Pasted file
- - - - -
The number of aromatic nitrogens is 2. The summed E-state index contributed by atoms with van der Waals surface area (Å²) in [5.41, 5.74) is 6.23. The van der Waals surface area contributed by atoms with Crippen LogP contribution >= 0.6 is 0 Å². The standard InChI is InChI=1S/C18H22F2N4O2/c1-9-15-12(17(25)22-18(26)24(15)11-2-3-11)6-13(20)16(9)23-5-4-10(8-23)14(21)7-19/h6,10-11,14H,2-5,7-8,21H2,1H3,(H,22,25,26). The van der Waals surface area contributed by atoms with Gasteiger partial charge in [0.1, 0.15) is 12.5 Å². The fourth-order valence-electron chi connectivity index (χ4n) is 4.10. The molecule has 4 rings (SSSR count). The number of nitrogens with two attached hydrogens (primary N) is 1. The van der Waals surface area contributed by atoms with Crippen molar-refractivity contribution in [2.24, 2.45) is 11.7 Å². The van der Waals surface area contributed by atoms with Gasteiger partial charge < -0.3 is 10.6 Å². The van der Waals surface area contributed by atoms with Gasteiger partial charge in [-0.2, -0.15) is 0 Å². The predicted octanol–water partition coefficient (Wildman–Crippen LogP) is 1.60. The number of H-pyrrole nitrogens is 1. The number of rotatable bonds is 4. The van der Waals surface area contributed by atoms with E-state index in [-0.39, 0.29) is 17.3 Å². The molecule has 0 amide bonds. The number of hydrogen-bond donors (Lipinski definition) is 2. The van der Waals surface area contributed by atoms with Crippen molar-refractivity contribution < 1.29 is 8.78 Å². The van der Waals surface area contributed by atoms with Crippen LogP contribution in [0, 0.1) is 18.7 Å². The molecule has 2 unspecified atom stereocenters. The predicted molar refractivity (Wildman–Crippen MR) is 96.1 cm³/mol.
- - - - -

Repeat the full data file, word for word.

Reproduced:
The number of aromatic nitrogens is 2. The summed E-state index contributed by atoms with van der Waals surface area (Å²) in [5.41, 5.74) is 6.23. The van der Waals surface area contributed by atoms with Crippen LogP contribution >= 0.6 is 0 Å². The standard InChI is InChI=1S/C18H22F2N4O2/c1-9-15-12(17(25)22-18(26)24(15)11-2-3-11)6-13(20)16(9)23-5-4-10(8-23)14(21)7-19/h6,10-11,14H,2-5,7-8,21H2,1H3,(H,22,25,26). The van der Waals surface area contributed by atoms with Gasteiger partial charge in [0.1, 0.15) is 12.5 Å². The fourth-order valence-electron chi connectivity index (χ4n) is 4.10. The molecule has 4 rings (SSSR count). The number of nitrogens with two attached hydrogens (primary N) is 1. The van der Waals surface area contributed by atoms with Crippen molar-refractivity contribution in [2.24, 2.45) is 11.7 Å². The van der Waals surface area contributed by atoms with Gasteiger partial charge < -0.3 is 10.6 Å². The van der Waals surface area contributed by atoms with Gasteiger partial charge in [-0.2, -0.15) is 0 Å². The predicted octanol–water partition coefficient (Wildman–Crippen LogP) is 1.60. The number of H-pyrrole nitrogens is 1. The number of rotatable bonds is 4. The van der Waals surface area contributed by atoms with E-state index in [-0.39, 0.29) is 17.3 Å². The molecule has 0 amide bonds. The number of hydrogen-bond donors (Lipinski definition) is 2. The van der Waals surface area contributed by atoms with Crippen molar-refractivity contribution < 1.29 is 8.78 Å². The van der Waals surface area contributed by atoms with Crippen LogP contribution in [0, 0.1) is 18.7 Å². The molecule has 2 unspecified atom stereocenters. The predicted molar refractivity (Wildman–Crippen MR) is 96.1 cm³/mol.